Our Brand Ambassador, Claire Newman provided her thoughts on the importance of Mental Health & Aesthetic treatments.
A persons psychological and emotional wellbeing is so important and must be considered before performing a treatment on any patient. Everyone at some point will struggle with their mental health. Our emotional wellbeing can fluctuate over time with the current climate of COVID as a prime example. The world has been turned upside down, our freedom has been restricted, and we are isolated from friends and family resulting in a lack of human contact. People in general are experiencing higher levels of anxiety and depression as we continue to face this global pandemic.
With more awareness of mental health people are looking for ways to improve their wellbeing. The prevalence of nonsurgical cosmetic procedures has been on the rise for several years and is one intervention that people use to improve health, wellbeing, and confidence. Therefore, it is imperative that during the consultation the practitioner understands the patients motives behind the treatment, along with the benefits to the patient whilst weighing out the risk. Building a therapeutic relationship and a rapport is important to reduce post procedure regret and optimise outcomes. If someone’s mental health is not in a good place a non-surgical procedure may not be the answer, as this may lead to unhappiness in terms of results.
The following Case Study demonstrates the importance of assessing mental health in a patient.
A 35-year-old lady presented to clinic for a consultation. During the consultation she appeared anxious, and was unable to retain information or recall it, and was getting flustered at times. She had a history of anxiety and was under mental health services. Due to her lack of capacity at that time we agreed not to treat, she was provided with written information to assist her. A few weeks later she contacted the clinic to book a consultation. During the telephone call she was happy, articulate, and able to recall all the information given to her. It transpired that she had a UTI which exacerbated her anxiety. This lady was treated several times without any concerns, but her capacity was assessed prior to treatment.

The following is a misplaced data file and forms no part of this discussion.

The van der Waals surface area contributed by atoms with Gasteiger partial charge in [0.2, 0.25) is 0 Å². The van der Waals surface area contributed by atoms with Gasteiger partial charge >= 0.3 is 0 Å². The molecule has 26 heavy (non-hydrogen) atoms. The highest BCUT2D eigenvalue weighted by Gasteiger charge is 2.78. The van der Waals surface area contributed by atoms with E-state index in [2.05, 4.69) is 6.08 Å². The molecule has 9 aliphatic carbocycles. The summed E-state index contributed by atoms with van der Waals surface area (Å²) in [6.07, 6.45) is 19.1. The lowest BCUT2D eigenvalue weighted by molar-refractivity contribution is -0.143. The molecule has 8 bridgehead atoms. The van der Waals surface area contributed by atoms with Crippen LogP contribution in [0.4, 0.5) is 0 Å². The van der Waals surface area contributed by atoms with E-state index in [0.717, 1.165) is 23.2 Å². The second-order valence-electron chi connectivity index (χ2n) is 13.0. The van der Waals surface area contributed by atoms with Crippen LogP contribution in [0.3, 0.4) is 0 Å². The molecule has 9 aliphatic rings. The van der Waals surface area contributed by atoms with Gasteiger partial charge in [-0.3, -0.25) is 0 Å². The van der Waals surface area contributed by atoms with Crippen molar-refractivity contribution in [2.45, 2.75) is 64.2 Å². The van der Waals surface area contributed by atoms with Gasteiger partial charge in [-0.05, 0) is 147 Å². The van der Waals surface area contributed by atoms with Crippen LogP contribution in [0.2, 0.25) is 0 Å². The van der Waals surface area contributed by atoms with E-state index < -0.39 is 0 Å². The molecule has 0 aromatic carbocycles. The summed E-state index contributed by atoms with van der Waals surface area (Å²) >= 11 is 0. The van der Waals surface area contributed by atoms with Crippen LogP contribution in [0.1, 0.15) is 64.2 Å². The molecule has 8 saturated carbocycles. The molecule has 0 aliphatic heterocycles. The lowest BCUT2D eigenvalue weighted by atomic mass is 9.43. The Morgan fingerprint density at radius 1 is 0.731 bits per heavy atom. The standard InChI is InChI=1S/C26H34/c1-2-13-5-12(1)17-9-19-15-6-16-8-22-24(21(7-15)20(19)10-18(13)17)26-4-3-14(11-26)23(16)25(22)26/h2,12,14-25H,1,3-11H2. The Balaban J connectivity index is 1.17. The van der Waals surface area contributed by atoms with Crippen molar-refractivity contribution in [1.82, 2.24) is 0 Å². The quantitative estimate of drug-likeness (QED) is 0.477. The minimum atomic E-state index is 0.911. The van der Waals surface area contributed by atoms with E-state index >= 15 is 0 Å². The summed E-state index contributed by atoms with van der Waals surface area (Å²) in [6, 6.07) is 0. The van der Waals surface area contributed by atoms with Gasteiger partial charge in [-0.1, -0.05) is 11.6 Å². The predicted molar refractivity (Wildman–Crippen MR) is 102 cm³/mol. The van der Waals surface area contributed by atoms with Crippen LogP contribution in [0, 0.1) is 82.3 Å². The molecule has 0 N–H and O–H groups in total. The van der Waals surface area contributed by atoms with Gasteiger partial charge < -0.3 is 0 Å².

After about a year of discussions she decided to go ahead with cheek and nasolabial augmentation. She was in a good place mentally as she was in a new relationship, she was the happiest she had ever been. Her results were really good, she was happy and feeling more confident with her appearance. No concerns were noted during treatment. Several weeks later she made contact, distressed, unhappy and fixated with her face. She was booked in for a review, she appeared anxious and agitated, we struggled to see the area of concern. Following further discussions her relationship with her partner had broken down which in turn led to a relapse of her anxiety.
This example demonstrates the impact mental health has on nonsurgical treatments and patient outcomes. Assessing a patient holistically, ensuring that mental health is thoroughly assessed, building a rapport with patients, and not having a ‘conveyer belt’ approach improves patient outcomes.
However, we cannot always predict a relapse to a person’s mental health, but it is about how it is managed, and the support required if this does happen. Following the review, she contacted the clinic in distress wanting help with her mental health. She was assisted in obtaining support from local mental health services who were able to help her.
Whilst patient selection is key it is important not to discriminate against people with mental health conditions. Capacity needs to be assessed and a treatment plan in place to ensure the best possible outcomes for everyone.
Claire is a registered mental health nurse with over 20 years experience. Prior to her nursing qualification she obtained an honours degree in psychology at UEL. In 2017 Claire completed the level 7 in Aesthetic Medicine, she is also a level 7 assessor with Dermal Medical. She has been running her own clinic, Soft Touch Aesthetics for over 6 years.